Weaving the Tapestry of my Life

Every two years, the city center in Brussels becomes a flower carpet for a just weekend. The designers know what they are doing. In the City Museum adjacent to this, we happened upon an exhibit on Renaissance tapestry making. Those guys knew what they were doing, too. 

There are six hours a week that all of my children are being educated or cared for in a school setting this year. This is a first for me. I've been nearly delirious with relief for months.

I've enjoyed the relief. I've enjoyed resting and having the change of pace. I've enjoyed greeting the kids with a big hug as they get home.

Just relaxing and enjoying the situation is hard for me to do. I want to know the next thing. I used to sit on my dorm room bed and use the undergraduate catalog to plot out precise paths to graduation...if I take this five quarters from now, I can minor in this and be set up to get a job in March of that next year....unless I want to major in that instead. In which case, I need to take...but if I just take 23 credits instead of 16, I could do both!

Six hours isn't very many, but I feel like I ought to take advantage of them. More than that, I feel like I ought to take advantage of the hours I anticipate having in the next ten to thirty years.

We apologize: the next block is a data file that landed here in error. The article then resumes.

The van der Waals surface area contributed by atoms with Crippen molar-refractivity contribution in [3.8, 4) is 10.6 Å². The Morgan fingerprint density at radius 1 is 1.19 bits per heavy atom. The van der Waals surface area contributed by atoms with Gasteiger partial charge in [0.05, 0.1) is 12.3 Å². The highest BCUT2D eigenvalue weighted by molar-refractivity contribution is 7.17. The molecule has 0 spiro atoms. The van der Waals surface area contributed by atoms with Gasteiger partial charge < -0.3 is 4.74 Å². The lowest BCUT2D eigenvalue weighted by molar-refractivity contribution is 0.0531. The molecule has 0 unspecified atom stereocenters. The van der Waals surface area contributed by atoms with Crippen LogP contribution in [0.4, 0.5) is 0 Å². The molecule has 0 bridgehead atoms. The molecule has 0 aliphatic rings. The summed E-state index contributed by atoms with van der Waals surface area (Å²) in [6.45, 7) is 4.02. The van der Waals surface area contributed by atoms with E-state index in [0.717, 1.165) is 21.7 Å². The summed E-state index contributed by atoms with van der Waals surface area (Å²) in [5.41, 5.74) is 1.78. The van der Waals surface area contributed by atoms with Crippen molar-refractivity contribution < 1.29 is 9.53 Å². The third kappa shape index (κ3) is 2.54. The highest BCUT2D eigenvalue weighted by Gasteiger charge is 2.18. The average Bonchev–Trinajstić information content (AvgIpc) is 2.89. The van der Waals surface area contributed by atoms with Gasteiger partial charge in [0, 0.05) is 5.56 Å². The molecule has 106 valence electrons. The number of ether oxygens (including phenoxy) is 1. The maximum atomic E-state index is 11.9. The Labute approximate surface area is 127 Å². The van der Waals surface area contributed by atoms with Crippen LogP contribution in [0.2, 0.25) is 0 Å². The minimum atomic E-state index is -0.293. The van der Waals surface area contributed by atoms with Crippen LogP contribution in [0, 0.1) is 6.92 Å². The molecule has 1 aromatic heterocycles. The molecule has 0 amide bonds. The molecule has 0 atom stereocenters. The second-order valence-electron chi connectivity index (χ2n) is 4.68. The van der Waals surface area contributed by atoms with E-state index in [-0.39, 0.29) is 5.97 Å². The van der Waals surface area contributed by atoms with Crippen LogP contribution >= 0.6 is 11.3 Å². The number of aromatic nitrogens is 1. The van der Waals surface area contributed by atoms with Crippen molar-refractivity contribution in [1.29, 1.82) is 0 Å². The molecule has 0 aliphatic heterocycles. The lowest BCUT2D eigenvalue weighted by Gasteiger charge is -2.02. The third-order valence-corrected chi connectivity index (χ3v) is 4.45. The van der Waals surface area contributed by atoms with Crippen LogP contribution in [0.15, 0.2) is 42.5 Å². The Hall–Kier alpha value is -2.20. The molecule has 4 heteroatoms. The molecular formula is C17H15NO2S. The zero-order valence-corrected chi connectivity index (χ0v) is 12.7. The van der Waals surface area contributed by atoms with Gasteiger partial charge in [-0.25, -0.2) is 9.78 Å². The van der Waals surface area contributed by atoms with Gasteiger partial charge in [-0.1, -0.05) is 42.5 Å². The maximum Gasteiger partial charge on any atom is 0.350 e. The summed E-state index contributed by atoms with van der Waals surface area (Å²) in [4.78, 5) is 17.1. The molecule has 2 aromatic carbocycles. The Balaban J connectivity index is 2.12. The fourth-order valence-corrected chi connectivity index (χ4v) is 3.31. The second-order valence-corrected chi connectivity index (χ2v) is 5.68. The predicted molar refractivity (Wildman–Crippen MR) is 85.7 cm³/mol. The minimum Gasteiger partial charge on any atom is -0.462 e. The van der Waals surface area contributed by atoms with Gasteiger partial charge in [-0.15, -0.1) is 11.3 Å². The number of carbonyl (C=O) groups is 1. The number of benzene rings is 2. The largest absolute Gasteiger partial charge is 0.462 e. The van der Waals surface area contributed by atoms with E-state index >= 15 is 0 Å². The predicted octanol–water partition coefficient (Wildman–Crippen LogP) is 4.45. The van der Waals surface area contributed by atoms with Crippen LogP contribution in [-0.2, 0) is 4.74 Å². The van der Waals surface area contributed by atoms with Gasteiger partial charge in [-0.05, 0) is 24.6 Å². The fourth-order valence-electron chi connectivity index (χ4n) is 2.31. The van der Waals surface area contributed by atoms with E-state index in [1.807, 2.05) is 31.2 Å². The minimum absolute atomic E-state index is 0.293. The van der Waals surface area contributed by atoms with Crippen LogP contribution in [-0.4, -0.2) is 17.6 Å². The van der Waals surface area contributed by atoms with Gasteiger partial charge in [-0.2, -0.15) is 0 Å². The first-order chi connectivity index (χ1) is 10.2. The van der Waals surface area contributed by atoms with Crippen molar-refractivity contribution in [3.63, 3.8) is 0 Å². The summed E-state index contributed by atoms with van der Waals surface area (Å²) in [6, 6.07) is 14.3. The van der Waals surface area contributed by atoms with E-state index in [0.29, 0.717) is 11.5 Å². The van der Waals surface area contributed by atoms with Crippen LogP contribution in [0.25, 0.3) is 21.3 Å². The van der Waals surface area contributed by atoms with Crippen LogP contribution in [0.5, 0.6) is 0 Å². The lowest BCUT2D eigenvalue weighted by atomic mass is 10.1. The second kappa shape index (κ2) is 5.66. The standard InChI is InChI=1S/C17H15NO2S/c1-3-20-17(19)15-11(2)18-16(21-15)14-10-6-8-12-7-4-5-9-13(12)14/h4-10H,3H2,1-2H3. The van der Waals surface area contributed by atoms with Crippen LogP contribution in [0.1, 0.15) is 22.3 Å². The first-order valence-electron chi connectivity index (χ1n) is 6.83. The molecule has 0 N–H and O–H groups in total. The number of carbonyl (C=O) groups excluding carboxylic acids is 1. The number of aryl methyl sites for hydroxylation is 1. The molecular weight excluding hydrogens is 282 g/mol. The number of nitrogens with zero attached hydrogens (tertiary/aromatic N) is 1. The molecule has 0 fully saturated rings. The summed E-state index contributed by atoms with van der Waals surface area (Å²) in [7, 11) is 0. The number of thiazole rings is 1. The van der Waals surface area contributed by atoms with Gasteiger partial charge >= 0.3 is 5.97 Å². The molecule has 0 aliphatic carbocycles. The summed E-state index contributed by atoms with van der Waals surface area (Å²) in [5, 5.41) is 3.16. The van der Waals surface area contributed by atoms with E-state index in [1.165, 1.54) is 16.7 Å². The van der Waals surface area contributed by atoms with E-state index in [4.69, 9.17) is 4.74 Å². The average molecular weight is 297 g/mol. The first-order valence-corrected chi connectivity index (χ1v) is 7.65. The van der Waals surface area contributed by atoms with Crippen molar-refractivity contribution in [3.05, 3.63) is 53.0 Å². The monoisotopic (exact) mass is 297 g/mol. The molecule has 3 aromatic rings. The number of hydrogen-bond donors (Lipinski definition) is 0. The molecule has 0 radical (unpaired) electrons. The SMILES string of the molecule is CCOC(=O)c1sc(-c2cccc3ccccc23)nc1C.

What is my life supposed to look like now that no one needs me to get them dressed? What should my time be filled with? What ought to be my first and highest priorities? What does it mean to be a Christian woman, here in America, here in my life-situation? So many people are doing so many different things. Who shall I imitate?

I am blessed with so few restraints, a supportive spouse, a solid education, financial stability. There are so many options that I sometimes feel almost paralyzed about whether or not the route I’m on is good enough. Is God going to be disappointed with what I accomplish or fail to accomplish? Will I be disappointed, even if He's not--and does it matter?

Am I meant to go out there and change the world in a meaningful way? Is it even possible, and should I want to? How would I go about it? Does it have to be at the expense of my loved ones?